The National Archives Catalog


Finding Aid Note

Mandatory Repeatable Data Type Authority Level Available A/V Only Public Element
No No Variable Character Length (2000) None Record Group
Collection
Series
File Unit
No Yes
Definition:

The explanation of significant information about a finding aid for the record group, collection, or series being described.

Finding aids are tools that help a user find information in a specific record group, collection, or series of archival materials. Examples of finding aids include published and unpublished inventories, container and folder lists, card catalogs, calendars, indexes, registers, and institutional guides. Formal publications that help a user find information in a record group, collection, or series of archival materials are also finding aids.

Finding aids can be created by NARA as well as other Federal agencies, publishers, and private organizations and parties. Finding aids may be accessioned records.

Purpose: Provides significant information about the finding aid such as the title, publication status, comprehensiveness, or instructions for using it.
Relationship: This element is dependent on Finding Aid Type. To have Finding Aid Note, Finding Aid Type must be created. Finding Aid Type is repeatable. For each Finding Aid Type specified, only one Finding Aid Note may be created.
Guidance:

Enter information describing the finding aid. Include a title, full citation, and information regarding the degree of administrative, bibliographic, or physical control reflected in the finding aid.

If a container list has been entered in Container List, do not include it here.

Do not cite the description system itself as a finding aid. Do not cite the Guide to Federal Records in the National Archives of the United States as a finding aid.

If Finding Aid Type is identified as "Database," clarify the scope, nature, and availability of the database.

Write in complete sentences. Be precise and brief. Do not use acronyms or organizational designations that are not defined in either Title or Scope and Content Note. If Finding Aid Note uses an acronym that is not defined in either Title or Scope and Content Note, define the acronym the first time that it is used in Finding Aid Note. Consult the Abbreviations section for further guidance on other abbreviation topics.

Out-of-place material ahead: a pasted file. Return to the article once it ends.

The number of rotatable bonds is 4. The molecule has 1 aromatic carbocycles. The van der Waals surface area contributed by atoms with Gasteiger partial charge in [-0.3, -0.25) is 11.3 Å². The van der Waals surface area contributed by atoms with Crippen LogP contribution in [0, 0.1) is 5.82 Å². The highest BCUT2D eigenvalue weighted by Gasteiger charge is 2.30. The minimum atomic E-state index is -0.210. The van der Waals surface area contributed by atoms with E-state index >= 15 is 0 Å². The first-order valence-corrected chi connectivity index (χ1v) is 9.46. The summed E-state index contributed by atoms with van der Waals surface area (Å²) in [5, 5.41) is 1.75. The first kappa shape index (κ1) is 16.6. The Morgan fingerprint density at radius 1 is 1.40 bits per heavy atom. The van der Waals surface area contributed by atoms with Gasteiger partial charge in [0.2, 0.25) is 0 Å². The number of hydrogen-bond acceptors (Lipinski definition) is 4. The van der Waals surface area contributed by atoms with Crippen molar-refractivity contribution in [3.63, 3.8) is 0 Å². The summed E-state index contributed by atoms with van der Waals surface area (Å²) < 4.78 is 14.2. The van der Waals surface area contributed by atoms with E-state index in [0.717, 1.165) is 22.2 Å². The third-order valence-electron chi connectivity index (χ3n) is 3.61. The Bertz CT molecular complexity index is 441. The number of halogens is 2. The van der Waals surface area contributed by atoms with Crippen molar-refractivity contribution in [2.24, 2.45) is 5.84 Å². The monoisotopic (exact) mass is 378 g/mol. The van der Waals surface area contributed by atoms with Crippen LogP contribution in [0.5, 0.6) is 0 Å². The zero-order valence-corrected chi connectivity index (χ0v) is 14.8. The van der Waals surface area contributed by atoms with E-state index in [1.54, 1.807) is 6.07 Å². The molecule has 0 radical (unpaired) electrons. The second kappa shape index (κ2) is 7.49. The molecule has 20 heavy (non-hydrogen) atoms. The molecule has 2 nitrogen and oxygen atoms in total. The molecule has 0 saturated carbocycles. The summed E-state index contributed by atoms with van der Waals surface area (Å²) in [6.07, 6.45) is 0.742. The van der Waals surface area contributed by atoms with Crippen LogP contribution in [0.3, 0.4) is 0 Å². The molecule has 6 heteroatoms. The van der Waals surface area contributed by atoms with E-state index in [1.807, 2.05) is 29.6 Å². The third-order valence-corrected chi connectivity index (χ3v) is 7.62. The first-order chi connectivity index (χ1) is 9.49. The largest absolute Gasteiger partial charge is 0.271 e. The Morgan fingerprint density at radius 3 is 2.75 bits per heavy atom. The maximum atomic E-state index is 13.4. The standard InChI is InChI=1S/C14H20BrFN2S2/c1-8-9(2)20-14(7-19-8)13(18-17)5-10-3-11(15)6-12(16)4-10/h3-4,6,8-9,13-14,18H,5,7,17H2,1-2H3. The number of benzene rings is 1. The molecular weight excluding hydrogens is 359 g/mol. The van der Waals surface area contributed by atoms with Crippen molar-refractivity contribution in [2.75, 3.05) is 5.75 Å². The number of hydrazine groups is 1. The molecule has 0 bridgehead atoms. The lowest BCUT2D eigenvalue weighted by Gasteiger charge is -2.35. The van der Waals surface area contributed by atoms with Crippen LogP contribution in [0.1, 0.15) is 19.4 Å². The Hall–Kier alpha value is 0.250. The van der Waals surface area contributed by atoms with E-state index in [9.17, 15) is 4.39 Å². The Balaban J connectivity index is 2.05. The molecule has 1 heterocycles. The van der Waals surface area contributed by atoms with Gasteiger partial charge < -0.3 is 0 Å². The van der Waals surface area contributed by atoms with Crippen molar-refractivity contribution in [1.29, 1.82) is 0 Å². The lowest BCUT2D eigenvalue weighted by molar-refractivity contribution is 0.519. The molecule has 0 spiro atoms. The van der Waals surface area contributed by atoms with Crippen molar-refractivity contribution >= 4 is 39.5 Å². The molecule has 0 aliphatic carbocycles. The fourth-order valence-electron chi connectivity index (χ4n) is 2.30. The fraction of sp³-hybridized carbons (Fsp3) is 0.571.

When citing a published finding aid, give a full bibliographic citation.

Examples:
Finding Aid Type - Item List
Finding Aid Note - An alphabetical list of cities can be found in the research room.
Finding Aid Type - Catalog
Finding Aid Note - Copies of the 83-page photo guide to the exhibit are located both in the research room and with the records.
Finding Aid Type - Database
Finding Aid Note - The database, which is available in the research room, contains an entry for each of the case files in this series, and includes the name of the claimant, the claim number, and the date the claim was filed with the court.
Finding Aid Type - Database
Finding Aid Note - The database contains an entry for each ship mentioned in the series, and includes the name of the ship and the name of the captain, and identifies the documents in which the ship appears. The reference staff must search the database for you.
Finding Aid Type - Item List
Finding Aid Note - Copies of "Television Interviews 1951-1955: A Catalog of Longines Chronoscope Interviews in the National Archives", compiled by Sarah L. Shamley (Washington, DC: Government Printing Office, 1991), are located both in the research room and with the records.
Finding Aid Source - National Archives and Records Administration
Finding Aid Type - Container List
Finding Aid Note - A container list for this series is available in paper in the research room.


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